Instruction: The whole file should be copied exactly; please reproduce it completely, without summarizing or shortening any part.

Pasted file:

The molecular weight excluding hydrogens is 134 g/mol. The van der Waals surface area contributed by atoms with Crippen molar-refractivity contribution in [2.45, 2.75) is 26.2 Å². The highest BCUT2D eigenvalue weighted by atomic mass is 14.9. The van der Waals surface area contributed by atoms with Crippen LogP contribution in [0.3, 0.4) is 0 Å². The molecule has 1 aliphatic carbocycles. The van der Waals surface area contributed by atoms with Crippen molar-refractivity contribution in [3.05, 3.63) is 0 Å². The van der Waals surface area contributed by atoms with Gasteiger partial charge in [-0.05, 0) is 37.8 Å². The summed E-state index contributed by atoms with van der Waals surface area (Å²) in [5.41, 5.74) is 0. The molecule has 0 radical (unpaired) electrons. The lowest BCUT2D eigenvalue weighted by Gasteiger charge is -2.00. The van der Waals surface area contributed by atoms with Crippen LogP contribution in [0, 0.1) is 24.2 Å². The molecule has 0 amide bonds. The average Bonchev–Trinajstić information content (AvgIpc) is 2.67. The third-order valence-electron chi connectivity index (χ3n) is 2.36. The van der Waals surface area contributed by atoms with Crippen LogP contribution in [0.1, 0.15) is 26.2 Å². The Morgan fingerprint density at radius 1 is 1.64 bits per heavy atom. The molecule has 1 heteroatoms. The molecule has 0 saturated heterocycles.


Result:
The molecular weight excluding hydrogens is 134 g/mol. The van der Waals surface area contributed by atoms with Crippen molar-refractivity contribution in [2.45, 2.75) is 26.2 Å². The highest BCUT2D eigenvalue weighted by atomic mass is 14.9. The van der Waals surface area contributed by atoms with Crippen LogP contribution in [0.3, 0.4) is 0 Å². The molecule has 1 aliphatic carbocycles. The van der Waals surface area contributed by atoms with Crippen molar-refractivity contribution in [3.05, 3.63) is 0 Å². The van der Waals surface area contributed by atoms with Gasteiger partial charge in [-0.05, 0) is 37.8 Å². The summed E-state index contributed by atoms with van der Waals surface area (Å²) in [5.41, 5.74) is 0. The molecule has 0 radical (unpaired) electrons. The lowest BCUT2D eigenvalue weighted by Gasteiger charge is -2.00. The van der Waals surface area contributed by atoms with Crippen LogP contribution in [0, 0.1) is 24.2 Å². The molecule has 0 amide bonds. The average Bonchev–Trinajstić information content (AvgIpc) is 2.67. The third-order valence-electron chi connectivity index (χ3n) is 2.36. The van der Waals surface area contributed by atoms with Crippen LogP contribution in [0.1, 0.15) is 26.2 Å². The Morgan fingerprint density at radius 1 is 1.64 bits per heavy atom. The molecule has 1 heteroatoms. The molecule has 0 saturated heterocycles.